Reward Your Guest-Care Team and Reap the Benefits
Does your front-desk team feel like they’re missing out on some of the perks stylists enjoy? Do they need more motivation to deliver superior client service?
It might be time to put a plan in place to reward and motivate your front-desk staff. At Van Michael Salons in the Atlanta, Georgia area, Executive Director of Guest Services Jana Rudolph and her team had to think out of the box when they developed Royal Rewards for their guest-service coordinators. A lot of time and careful thought was put into this non-traditional perks program, and it has paid off.
Obviously, every salon is not going to have a staff of 75 guest-service coordinators like Van Michael does—most salons do not even have a call center. But even if you’re smaller, you can still have a similar rewards program.
How it Works
Van Michael’s Royal Rewards program is based on points.
“Initially, it was just a way to give incentives to the guest service coordinators and call center every month without increasing their salary,” Rudolph says.
Up to 1,500 points are available to guest-service/ call-center team to earn per year.
“Each salon has monthly average sales goal based on retail and services,” Rudolph says. “We try for a 10 percent increase each month based on the prior year’s numbers. If the salon meets that goal at the end of the month, each guest-service coordinator gets 75 points.”
For the call center, the goal is based off the rate of service on the phone. “We grade the service based on several pieces of information—how quickly we answer, the amount of calls taken, etc.,” Rudolph says.
While this is a group goal, it encourages individuals to add on services and sell more retail.
Individual points can be earned a couple of different ways. Another 75 points are rewarded to those who have perfect attendance for a quarter, and then there are the “on-the-spot” rewards.
“Each salon manager gets a bank of points that they can give out however they like—all at once or in 5-point increments,” Rudolph explains. “If they want to do a daily contest and give out 5 points, they can. Or they can have a big focus for a particular month/week.”
Sometimes, managers simply give out points for those who are going the extra mile.
“They may get points for doing something like dealing with a client challenge without involving a manager, or running out to get a client lunch,” Rudolph says.”
“When a manager sees them doing something they went out of their way to do, they can reward them with points.”
Managers use an Excel tracker to input points in the system where they can be accessed by all team leaders.
“I encourage them to put the points in weekly so they can keep a tally,” Rudolph says.
Once points are accumulated, they can be redeemed for merchandise or other, non-tangible incentives.
The non-merchandise items are free or a nominal cost to the salon—a parking spot, hair services, leaving early, etc.
The merchandise, which includes myriad items like iPads, cameras, luggage, purses, watches, Bose sound systems and more, is all acquired through the rewards Van Michael Salons earn from Aveda purchases on the company’s American Express card.
With seven locations and around 75 guest-service coordinators, including the call center, using American Express points was the key to launching the program.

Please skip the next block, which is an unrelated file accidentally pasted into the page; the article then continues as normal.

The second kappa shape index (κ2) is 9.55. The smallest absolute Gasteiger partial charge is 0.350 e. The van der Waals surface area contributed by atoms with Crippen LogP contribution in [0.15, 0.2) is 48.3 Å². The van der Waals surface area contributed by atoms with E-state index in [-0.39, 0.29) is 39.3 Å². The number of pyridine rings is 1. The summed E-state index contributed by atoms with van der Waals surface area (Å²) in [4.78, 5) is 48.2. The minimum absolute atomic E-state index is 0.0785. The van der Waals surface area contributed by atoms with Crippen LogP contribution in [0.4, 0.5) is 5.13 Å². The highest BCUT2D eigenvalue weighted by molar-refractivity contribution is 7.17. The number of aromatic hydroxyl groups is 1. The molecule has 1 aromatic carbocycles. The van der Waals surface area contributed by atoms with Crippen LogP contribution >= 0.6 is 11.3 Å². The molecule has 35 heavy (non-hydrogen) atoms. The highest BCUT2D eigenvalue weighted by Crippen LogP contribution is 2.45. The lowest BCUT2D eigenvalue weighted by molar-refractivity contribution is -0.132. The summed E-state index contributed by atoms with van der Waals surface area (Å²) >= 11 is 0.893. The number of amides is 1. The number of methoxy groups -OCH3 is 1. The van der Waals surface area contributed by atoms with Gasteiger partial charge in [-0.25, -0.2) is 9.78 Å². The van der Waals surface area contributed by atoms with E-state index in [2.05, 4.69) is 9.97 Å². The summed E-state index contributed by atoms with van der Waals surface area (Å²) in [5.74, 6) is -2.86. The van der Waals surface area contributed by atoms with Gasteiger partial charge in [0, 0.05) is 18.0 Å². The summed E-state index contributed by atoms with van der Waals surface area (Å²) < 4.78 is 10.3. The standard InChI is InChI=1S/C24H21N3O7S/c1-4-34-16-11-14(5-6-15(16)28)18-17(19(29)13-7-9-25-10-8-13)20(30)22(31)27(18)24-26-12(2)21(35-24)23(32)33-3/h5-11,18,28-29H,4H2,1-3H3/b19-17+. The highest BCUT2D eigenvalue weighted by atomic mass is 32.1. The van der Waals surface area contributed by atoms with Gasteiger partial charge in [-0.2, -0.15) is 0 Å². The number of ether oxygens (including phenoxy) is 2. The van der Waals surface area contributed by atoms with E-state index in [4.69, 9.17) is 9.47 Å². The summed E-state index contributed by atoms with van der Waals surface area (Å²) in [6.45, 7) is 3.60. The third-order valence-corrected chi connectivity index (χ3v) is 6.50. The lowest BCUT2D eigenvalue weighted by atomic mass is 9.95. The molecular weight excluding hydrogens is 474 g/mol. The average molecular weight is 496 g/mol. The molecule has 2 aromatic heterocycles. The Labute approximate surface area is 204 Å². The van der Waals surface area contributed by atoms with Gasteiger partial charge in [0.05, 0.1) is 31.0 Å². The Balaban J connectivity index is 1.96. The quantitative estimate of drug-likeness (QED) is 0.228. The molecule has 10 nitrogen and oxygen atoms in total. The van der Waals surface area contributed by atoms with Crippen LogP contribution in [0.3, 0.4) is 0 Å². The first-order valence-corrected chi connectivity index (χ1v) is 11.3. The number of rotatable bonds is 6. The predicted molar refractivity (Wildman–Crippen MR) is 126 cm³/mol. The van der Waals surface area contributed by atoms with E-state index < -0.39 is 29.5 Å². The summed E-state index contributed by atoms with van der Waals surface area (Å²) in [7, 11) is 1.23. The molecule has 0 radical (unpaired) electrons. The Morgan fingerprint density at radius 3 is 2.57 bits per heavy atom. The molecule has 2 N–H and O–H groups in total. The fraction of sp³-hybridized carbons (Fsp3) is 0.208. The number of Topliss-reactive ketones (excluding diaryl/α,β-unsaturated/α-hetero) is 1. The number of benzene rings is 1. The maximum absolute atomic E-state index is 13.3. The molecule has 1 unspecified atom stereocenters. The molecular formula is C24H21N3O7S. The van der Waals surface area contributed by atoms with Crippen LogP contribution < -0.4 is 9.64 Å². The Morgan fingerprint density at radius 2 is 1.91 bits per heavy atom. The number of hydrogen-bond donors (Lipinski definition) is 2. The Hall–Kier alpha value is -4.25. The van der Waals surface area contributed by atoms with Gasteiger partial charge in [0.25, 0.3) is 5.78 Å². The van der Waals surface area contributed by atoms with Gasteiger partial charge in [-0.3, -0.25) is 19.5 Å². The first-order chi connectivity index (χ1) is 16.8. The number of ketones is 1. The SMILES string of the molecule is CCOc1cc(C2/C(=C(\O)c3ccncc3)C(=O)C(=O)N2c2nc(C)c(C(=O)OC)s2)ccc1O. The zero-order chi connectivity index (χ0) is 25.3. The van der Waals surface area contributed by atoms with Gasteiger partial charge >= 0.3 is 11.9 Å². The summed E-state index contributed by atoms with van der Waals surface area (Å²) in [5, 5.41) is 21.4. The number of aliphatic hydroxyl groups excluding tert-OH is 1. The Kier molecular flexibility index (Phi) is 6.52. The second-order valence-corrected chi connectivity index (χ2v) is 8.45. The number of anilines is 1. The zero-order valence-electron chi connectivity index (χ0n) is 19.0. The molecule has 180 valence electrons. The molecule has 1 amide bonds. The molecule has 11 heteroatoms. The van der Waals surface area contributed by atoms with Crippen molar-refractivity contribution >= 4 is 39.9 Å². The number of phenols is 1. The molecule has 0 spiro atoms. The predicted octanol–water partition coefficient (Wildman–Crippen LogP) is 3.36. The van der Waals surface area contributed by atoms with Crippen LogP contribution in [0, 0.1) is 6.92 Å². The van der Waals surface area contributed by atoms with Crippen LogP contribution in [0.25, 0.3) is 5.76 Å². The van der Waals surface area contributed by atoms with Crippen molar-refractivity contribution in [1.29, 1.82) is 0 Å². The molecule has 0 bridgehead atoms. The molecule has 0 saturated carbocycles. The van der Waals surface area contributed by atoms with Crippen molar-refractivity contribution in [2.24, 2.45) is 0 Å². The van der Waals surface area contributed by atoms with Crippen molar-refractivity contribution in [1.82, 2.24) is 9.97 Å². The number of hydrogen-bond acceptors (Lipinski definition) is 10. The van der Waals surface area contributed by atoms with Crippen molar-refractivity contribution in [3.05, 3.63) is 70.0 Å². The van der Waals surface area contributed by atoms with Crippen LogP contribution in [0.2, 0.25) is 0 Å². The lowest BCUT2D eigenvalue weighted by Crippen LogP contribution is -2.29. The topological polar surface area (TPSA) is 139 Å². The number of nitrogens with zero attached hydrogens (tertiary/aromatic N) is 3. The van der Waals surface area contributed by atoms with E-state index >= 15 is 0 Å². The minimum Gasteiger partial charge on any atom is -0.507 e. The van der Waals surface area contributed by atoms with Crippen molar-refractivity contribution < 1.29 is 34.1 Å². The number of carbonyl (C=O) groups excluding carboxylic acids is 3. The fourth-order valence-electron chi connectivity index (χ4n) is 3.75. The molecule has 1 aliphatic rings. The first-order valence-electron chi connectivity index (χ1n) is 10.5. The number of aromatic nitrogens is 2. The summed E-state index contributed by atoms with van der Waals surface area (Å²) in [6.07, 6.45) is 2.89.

“The cost to the company is very minimal,” Rudolph says.
“Different things motivate different people, which is why we offer a variety of ways to redeem points.”
Rudolph changes up the merchandise offered based on what people choose and whether they’re running out of anything. “It should be minimal or free to the company,” she says. “The point is to not spend any extra money on the program.”
But for the employees, the points—and perks—really add up to an awesome bonus package. The highest point value for an item is 800 points, which equals items like a TV, an iPad, a laptop, a Burberry watch or a Bose sound system, and the points roughly correlate with the price of an item.
“The guest service coordinators love it,” Rudolph says. “I get calls three times a week about points and how they can spend them. And they’re constantly asking how they can earn more—they really strive to get those manager points.”
One employee recently posted on the company’s internal Facebook page about everything she has redeemed points for—blowouts, a Bose sounds system, luggage and purses—all because of the Royal Rewards program.
“She was very grateful to get those prizes just for doing her job,” Rudolph says.
Other employees use those points to buy holiday/birthday gifts for others, and at the end of the year, the person who accumulated the most points gets a desktop Mac computer.
As for the managers, Rudolph says they also love the program because it gives them a way to reward people without having to ask for a raise on their behalf.
“It’s not a big, time-consuming thing for the managers to do points,” she says. “Some just do a contest for who signs up the most clients for Pure Privilege.”
“It needs to be relevant to what you’re trying to encourage your staff to do,” Rudolph says. “The point recognition and redemption process must make sense for the company.”
At Van Michael, the goal of the program was for the guest-service coordinators to reach their goals and come to work. They also wanted to eliminate turnover, which has strongly improved.
“Last year, we had a 75 percent rate of people who stayed with us,” Rudolph says.
The Royal Rewards program has gone through a few adjustments over the years and Rudolph says it remains flexible. But overall, it has been a win-win for management and the guest service team.